Q. On your return to England, you went to work at Northwick Park, and remained there for the rest of your clinical career.
Well that came about by a chance meeting with John Nunn at a drinks reception. He negotiated a job for me, initially as a full-time MRC employee at Northwick Park working in his division. After 1 year, my job role was split 50 % NHS and 50 % MRC. I worked as a chest physician in ITU and set up a lung function lab. It was delightful and I thoroughly enjoyed clinical work, but by the time I retired in 1995 on my 65th birthday, I was quite ready to leave.
Q. Throughout your clinical career, you continued your research trips abroad.
Yes I did. Initially there was the Mount Kongur trip with Mike Ward in 1981. It was a wonderful trip. They got permission to climb Kongur, which was then probably one of the highest unclimbed peaks in the world, just short of 8000 m, and Chris Bonington was the climbing leader. Mike asked me to organise the research and I thought that we could study the differences between ourselves, ordinary sort of club climbers and not Olympic-class athletes at all, with the four climbers who were almost Olympic-class mountaineers. The idea was to see whether, if you had been at altitude lots of times previously, did it alter your physiology? One of the studies used an immunofluorescent technique for measuring erythropoietin (EPO), so I looked at EPO levels on ascent. We saw, as other people had found already, that EPO levels go up very quickly and then come down very quickly; however, you still go on producing a lot more red blood cells. That’s still an area that’s not really solved; a paradox in a way. The new thing really was that we could show that after you came down to low altitude, now with an inappropriately high haematocrit, that the erythropoietin levels went below control standard values. An interesting finding.
One particularly nice thing about that trip was that when the climbers were up the mountain, we hadn’t got a lot to do. We were, however, in an area where there were quite a lot of modest 5000 m peaks, so we could go off with 2 or 3 days’ food on our backs and knock off one of these 5000 m peaks. We ended up climbing about five or six of them. Delightful!
Q. And am I correct in thinking you were the only non-American on the American Medical Research Expedition to Everest (AMREE)?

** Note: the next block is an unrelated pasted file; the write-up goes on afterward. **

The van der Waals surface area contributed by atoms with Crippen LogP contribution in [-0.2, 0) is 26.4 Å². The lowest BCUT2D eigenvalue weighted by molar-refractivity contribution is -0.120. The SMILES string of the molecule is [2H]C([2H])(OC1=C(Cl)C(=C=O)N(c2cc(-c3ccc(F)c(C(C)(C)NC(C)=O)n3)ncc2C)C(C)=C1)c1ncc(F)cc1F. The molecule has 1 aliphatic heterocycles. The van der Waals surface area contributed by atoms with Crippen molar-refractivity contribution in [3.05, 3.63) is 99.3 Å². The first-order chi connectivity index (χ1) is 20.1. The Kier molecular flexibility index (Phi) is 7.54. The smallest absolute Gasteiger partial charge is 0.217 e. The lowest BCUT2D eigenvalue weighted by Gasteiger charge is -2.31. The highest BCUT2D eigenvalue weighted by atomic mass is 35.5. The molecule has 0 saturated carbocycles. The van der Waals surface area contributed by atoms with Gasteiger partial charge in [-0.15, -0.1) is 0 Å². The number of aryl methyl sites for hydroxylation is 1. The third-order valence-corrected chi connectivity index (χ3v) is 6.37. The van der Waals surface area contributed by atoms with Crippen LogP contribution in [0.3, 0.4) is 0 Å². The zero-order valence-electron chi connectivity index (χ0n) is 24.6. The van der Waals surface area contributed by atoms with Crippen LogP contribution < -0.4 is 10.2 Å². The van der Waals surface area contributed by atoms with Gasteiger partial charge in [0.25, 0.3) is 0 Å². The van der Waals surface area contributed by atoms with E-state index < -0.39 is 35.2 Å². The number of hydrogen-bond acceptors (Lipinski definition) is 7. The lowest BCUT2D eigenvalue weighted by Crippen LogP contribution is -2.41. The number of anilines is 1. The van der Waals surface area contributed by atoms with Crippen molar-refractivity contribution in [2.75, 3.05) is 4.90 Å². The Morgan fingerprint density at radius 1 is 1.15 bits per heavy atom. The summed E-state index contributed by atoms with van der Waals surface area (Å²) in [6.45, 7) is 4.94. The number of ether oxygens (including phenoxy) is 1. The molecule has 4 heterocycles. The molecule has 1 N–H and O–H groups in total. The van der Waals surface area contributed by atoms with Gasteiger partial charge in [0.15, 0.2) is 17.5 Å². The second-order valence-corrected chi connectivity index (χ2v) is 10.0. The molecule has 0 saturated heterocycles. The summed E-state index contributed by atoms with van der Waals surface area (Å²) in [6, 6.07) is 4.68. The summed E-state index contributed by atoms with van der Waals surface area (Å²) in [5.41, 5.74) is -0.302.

Yes, and I was very chuffed with that. AMREE was very much the son of the Silver Hut: we did similar studies, plus some others, but with more modern equipment; well, modern for those days. It was extremely successful of course, and as you know, Chris Pizzo got the first alveolar gas samples on the summit. I also celebrated my 51st birthday on it…and my 80th on the Margherita Hut expedition.
Q. You also undertook a research trip to the Himalayas sponsored by Saga?
Yes. In 1991 I went on an expedition to the Indian Himalayas, to Jhansi. It was a peak that had been climbed from the north, but we were attempting to climb it from the south. It was a bit of an old man’s expedition; we were all over 60 except for the youngster who was 59! We hadn’t got much going for us, but the one thing we did have in abundance was age. So the leader of the expedition, a wonderful chap, got in touch with Saga and managed to get them to sponsor us. A SAGA sponsored trip!
One night, when we were not far off the summit, at three o’clock in the morning, we woke up and all hell had broken loose! We hadn’t got a clue what was going on. The whole tent was moving as if you’re in a rowing boat. It was a ruddy great earthquake going on! Then it stopped and there was dead silence. And then all of a sudden, CRASH! We’d been having avalanches from this glacier, about one or two a day in the distance, and we had got quite blasé about it. But now they all came down at once. Well, the next morning, we thought we would have another crack at this thing but were unsuccessful. But at least we came back with a novel excuse for not climbing a mountain: we were beaten by an earthquake.
Q. Your involvement in research led to you co-authoring the highly acclaimed High Altitude Medicine and Physiology book. How did this come about?